Definition of desiccate
1 : to dry up <the desiccated land>
2 : to preserve (a food) by drying : dehydrate <desiccated coconut>
3 : to drain of emotional or intellectual vitality < … a charming little romance … not desiccated and compressed within the pages of a book — Elinor Wylie>
: to become dried up <leaves desiccating in winter> <Lake Valencia has been … steadily desiccating for more than 200 years. — J. Platt Bradbury et al.>
desiccationplay \ˌde-si-ˈkā-shən\ noun
desiccativeplay \ˈde-si-ˌkā-tiv\ adjective
desiccatorplay \ˈde-si-ˌkā-tər\ noun
Examples of desiccate in a sentence
<that historian's dryasdust prose desiccates what is actually an exciting period in European history>
<add a cup of desiccated coconut to the mix>
Did You Know?
Raisins are desiccated grapes; they're also dehydrated grapes. And yet, a close look at the etymologies of desiccate and dehydrate raises a tangly question. In Latin siccus means "dry," whereas the Greek stem hydr- means "water." So how could it be that desiccate and dehydrate are synonyms? The answer is in the multiple identities of the prefix de-. It may look like the same prefix, but the de- in desiccate means "completely, thoroughly," as in despoil ("to spoil utterly") or denude ("to strip completely bare"). The de- in dehydrate, on the other hand, means "remove," the same as it does in defoliate ("to strip of leaves") or in deice ("to rid of ice").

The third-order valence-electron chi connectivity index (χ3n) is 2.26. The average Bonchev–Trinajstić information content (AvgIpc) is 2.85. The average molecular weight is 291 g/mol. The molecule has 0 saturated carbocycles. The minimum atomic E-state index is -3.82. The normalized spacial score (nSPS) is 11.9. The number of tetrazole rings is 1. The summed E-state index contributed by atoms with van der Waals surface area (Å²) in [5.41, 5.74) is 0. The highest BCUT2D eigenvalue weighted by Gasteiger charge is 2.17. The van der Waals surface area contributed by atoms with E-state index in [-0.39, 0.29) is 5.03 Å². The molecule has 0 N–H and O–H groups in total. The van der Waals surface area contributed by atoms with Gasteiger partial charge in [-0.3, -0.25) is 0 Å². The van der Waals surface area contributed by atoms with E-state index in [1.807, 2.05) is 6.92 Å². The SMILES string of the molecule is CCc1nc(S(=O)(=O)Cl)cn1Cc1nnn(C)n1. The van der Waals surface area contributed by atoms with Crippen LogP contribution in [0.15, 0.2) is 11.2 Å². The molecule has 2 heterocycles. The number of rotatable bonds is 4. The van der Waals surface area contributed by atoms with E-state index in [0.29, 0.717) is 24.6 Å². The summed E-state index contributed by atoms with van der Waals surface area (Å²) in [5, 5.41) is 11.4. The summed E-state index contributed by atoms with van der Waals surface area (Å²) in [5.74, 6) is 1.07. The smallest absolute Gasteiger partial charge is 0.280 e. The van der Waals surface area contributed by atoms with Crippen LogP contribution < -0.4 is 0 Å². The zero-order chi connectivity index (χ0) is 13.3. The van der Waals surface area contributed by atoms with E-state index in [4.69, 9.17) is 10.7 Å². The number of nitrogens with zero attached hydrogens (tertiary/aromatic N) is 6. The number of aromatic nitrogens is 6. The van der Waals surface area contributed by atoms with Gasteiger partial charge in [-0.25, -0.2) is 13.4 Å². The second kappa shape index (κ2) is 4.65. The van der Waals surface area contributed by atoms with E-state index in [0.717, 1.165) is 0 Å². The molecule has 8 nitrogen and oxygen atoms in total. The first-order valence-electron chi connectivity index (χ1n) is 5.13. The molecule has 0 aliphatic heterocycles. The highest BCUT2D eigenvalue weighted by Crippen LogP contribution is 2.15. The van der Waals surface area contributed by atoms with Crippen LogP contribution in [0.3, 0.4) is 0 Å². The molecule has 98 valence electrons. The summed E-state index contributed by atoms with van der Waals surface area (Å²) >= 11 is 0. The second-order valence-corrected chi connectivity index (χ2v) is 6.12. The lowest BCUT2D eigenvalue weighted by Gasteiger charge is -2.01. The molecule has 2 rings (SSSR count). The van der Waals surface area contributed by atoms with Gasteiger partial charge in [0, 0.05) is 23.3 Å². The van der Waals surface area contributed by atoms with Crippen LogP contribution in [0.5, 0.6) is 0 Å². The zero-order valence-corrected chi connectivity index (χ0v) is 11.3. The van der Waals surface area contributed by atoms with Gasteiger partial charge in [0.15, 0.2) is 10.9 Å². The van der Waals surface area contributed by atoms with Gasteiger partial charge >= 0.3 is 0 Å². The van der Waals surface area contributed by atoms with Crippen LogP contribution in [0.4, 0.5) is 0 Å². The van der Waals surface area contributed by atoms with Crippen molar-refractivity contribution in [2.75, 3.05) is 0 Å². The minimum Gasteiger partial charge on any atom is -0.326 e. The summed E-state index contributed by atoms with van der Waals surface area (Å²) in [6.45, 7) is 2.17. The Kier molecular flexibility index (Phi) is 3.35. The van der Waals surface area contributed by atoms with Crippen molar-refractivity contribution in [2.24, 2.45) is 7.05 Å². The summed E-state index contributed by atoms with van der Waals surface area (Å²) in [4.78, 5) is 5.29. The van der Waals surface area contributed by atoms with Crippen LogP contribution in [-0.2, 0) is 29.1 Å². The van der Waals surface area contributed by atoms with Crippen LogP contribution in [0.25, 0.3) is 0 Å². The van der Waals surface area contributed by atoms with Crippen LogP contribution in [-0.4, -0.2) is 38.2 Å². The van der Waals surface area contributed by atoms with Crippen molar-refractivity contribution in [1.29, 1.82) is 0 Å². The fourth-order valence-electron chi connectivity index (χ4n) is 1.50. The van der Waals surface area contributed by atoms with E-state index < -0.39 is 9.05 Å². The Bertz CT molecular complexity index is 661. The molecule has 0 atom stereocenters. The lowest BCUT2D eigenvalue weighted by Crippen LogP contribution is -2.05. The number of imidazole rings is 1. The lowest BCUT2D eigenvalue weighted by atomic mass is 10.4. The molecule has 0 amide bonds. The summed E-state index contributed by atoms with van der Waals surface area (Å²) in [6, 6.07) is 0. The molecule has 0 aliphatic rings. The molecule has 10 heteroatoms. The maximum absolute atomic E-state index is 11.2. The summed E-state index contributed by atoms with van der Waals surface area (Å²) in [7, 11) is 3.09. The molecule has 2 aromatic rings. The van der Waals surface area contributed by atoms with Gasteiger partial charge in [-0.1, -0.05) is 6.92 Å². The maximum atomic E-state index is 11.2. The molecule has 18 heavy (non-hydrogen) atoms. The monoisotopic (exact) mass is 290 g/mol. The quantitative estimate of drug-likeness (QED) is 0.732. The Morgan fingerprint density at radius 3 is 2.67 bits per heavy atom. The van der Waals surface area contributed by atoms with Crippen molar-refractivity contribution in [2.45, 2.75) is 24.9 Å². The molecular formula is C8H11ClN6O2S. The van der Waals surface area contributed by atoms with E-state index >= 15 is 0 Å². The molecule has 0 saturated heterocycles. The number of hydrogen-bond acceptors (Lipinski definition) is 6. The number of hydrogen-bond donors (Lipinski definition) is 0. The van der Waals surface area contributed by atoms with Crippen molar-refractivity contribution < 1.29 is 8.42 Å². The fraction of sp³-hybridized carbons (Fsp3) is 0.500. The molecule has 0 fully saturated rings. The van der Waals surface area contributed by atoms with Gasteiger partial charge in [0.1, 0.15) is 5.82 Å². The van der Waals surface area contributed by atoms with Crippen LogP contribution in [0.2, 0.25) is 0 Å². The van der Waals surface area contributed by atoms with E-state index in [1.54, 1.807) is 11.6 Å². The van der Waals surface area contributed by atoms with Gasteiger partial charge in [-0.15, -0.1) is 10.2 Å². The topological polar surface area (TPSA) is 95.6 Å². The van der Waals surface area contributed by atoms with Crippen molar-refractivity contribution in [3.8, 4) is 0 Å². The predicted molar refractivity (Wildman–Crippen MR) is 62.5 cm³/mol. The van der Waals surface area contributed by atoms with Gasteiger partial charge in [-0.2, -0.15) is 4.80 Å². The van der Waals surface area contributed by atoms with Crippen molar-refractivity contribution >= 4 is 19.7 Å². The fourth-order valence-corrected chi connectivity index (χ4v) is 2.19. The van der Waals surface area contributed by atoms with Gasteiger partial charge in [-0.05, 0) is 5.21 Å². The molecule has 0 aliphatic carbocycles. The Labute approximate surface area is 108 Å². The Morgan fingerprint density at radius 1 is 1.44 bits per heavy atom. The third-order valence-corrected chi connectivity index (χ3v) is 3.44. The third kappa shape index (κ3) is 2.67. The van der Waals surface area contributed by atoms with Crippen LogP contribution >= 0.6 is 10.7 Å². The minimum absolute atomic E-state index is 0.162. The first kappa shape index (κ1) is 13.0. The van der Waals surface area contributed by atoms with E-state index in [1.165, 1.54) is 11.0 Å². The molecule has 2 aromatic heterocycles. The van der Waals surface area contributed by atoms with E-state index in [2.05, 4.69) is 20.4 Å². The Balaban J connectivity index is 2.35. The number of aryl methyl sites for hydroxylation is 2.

Origin and Etymology of desiccate
Latin desiccatus, past participle of desiccare to dry up, from de- + siccare to dry, from siccus dry — more at sack
First Known Use: 1575
Medical Definition of desiccate
transitive verb: to dry up or cause to dry up : deprive or exhaust of moisture; especially : to dry thoroughly <uses radio frequencies of 100,000 Hz to 10,000,000 Hz to cut, coagulate, and desiccate tissue—Bettyann Hutchisson et al>
2: to preserve a food by drying : dehydrate <desiccated coconut>
intransitive verb: to become dried up : undergo a desiccating process
Seen and Heard
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